Dry food Storage Using 2 and 3 ltr. Plastic Soda Bottles

food-storage-in-soda

This post originally appeared over at ModernSurvivalOnline.com. It can be seen HERE in its original form.

– Rourke

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Over the years I have tried several different methods of dry food storage with varying degrees of success and cost. I’ve tried buckets, Ziploc bags, and canning jars. What I finally stumbled upon almost by accident was 2 and 3 liter soda bottles.

I like sodas but hate to throw the bottles away! I had been making whirly-gigs out of them for the garden to keep the birds away but there are only so many whirly-gigs a garden needs and I had extra bottles and wanted to do something with them.

Looking at the bottles, I realized that they are durable, light weight, water tight, and once the soda is gone, free. What more could you ask?

I had saved up about a dozen of the 2 ltr. bottles and had a few 3 ltr. ones as well. they have wider openings and are good for large beans like limas, or for flour or meal.

To begin, I wanted a sterile container so I mixed about a tbs. bleach in a quart of water and rinsed and swished each bottle then rinsed with clean water and turned upside down in the dish drainer.

Another way to dry thoroughly is sit them in the warm sun without their lids, or, if you have one of those big Excalibur food dehydrators like I do, take out the shelves and lay some bottles inside. Remember to remove the lids. You can dry them in there on low heat usually in a few hours or just let run overnight. The point is, you want your bottles bone dry.

Next, get your space ready. you’ll need your bottles of course, as well as a funnel or another bottle cut in half to use as a funnel, clean work space, marker and dry food for storage.

I like to pre-treat my beans, rice, grains, meal, flour etc. with a couple weeks in the deep freezer, take out and allow to come to room temp and then put back in for a week or two. This really helps kill off any mealy bug eggs that might be lurking in your food.  You’ll want to take your beans and flour treated in this way out of the freezer and allow to come to room temperature. Just sit on the counter overnight.

(You can also just put the filled tightly capped bottles in the freezer too.)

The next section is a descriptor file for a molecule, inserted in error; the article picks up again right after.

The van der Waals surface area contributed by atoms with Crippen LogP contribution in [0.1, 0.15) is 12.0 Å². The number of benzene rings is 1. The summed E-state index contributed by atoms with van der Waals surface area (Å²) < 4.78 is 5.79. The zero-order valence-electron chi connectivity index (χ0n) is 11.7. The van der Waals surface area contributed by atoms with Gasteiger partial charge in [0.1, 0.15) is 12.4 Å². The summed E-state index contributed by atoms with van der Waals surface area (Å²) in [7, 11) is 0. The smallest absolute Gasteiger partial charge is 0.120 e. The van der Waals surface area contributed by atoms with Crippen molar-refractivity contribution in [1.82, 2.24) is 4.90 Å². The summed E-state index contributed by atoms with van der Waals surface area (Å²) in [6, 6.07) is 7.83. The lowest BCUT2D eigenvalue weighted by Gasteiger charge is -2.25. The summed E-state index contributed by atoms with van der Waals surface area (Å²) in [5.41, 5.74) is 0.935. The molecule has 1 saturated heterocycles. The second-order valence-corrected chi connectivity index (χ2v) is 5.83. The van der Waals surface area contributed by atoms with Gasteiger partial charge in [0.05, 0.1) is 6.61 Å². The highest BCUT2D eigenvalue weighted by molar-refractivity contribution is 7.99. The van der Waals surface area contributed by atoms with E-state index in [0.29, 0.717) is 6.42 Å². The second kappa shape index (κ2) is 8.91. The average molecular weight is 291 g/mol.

Now, all you have to do is, using your funnel or cut off bottle, fill your bottles with the rice, or beans or whatever you have, cap, use your marker to date and tell what’s inside and you’re done!

I have to say that this is one of the best storage containers I’ve come across yet.

Your food is safe, easy to move or store, won’t pop open, and is practically unbreakable.

You can also fold and insert oxygen absorbers if you like or desiccant packs for added protection and longer storage. Of course with things like sugar or salt, only the desiccant pack would be useful.

These are also excellent to store things like dried bean soup mix in for camping or for putting in your bug out bag (BOB). Being light weight and extremely durable, they are good to have in the BOB and once empty can serve other purposes like storing water.

You can also use 20 ounce bottles for smaller amounts of food that you want to store, or you can store seeds in them provided of course attention is paid to thorough drying.

I also leave the original labels on for the most part as I feel they offer some measure of added protection and aid in keeping out the light.

If you make your own dried soup mixes, or dried vegetables you can store them in the smaller bottles to take camping or in the event of a bug out situation. Dehydrated re-fried bean mix is delicious and easy to store in bottles like this, as well as ready to cook rice dishes.

Also, if you are able to get coke lugs, the heavy plastic bottle trays that the supplier uses, you can use those to put your bottles back in and stack them that way as well.

My husband was able to get a few of them from the coke man where he works and they are ideal for holding the bottles and stacking them. Otherwise, you can use cardboard boxes or just put your bottles in the cabinet if they are used often.

So, to recap. The pros of using these bottles.

1. they are cheap/free and easy to come by

2. they are durable, designed to withstand 200 lbs. of pressure, definitely tough

3. they hold foods in manageable amounts

4. water tight.

5. they are reusable

6. you can see the contents without opening to check for any problems before opening

(important if you worry about mealy bugs and the like)

7. fit easily into the BOB!

Cons

The 2 ltr bottles have a rather small mouth and so you are limited to what you can store in them, however, the 3 ltr bottles have a wider mouth and you can often use those for larger things like pasta or the big lima beans.

Other than that, I can’t really think of anymore cons.

Just one more thing.

It is important for everyone to have some food stocked up. Regardless of a person’s income of lack of it. Encourage your family and friends, neighbors and co-workers to put up at least a little food for the future. This is likely the single most important thing you can do to protect your own family because, if your neighbors and friends are provided for, you won’t have to worry about them being in need and perhaps turning to you for food. Many people are put off by all the recommended methods and supplies like Mylar bags or special drums or buckets. For those people that can’t afford those things try using what is freely available and perhaps even superior as a storage container. The ubiquitous soft drink bottle!

p.a. turner

© 2013, Seasoned Citizen Prepper. All rights reserved. On republishing this post you must provide link to original post.

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